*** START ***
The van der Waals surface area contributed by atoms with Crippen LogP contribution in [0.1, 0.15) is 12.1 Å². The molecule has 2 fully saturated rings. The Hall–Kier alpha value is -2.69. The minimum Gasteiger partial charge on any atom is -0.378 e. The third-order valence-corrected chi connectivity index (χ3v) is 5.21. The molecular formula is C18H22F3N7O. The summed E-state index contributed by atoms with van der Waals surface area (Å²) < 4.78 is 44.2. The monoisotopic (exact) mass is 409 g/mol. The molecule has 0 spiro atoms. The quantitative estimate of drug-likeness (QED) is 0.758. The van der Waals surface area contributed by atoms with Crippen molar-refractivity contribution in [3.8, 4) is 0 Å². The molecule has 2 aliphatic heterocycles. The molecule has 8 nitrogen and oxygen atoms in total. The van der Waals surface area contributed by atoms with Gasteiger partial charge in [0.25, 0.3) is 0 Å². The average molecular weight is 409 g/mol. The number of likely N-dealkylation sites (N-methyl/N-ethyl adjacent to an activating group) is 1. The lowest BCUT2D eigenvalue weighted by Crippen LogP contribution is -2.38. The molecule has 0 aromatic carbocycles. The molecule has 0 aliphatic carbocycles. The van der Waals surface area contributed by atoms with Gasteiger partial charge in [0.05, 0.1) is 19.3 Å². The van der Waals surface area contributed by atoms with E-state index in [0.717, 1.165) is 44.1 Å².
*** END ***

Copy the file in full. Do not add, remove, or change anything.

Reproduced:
The van der Waals surface area contributed by atoms with Crippen LogP contribution in [0.1, 0.15) is 12.1 Å². The molecule has 2 fully saturated rings. The Hall–Kier alpha value is -2.69. The minimum Gasteiger partial charge on any atom is -0.378 e. The third-order valence-corrected chi connectivity index (χ3v) is 5.21. The molecular formula is C18H22F3N7O. The summed E-state index contributed by atoms with van der Waals surface area (Å²) < 4.78 is 44.2. The monoisotopic (exact) mass is 409 g/mol. The molecule has 0 spiro atoms. The quantitative estimate of drug-likeness (QED) is 0.758. The van der Waals surface area contributed by atoms with Crippen molar-refractivity contribution in [3.8, 4) is 0 Å². The molecule has 2 aliphatic heterocycles. The molecule has 8 nitrogen and oxygen atoms in total. The van der Waals surface area contributed by atoms with Gasteiger partial charge in [0.25, 0.3) is 0 Å². The average molecular weight is 409 g/mol. The number of likely N-dealkylation sites (N-methyl/N-ethyl adjacent to an activating group) is 1. The lowest BCUT2D eigenvalue weighted by Crippen LogP contribution is -2.38. The molecule has 0 aromatic carbocycles. The molecule has 0 aliphatic carbocycles. The van der Waals surface area contributed by atoms with Gasteiger partial charge in [0.05, 0.1) is 19.3 Å². The van der Waals surface area contributed by atoms with E-state index in [0.717, 1.165) is 44.1 Å².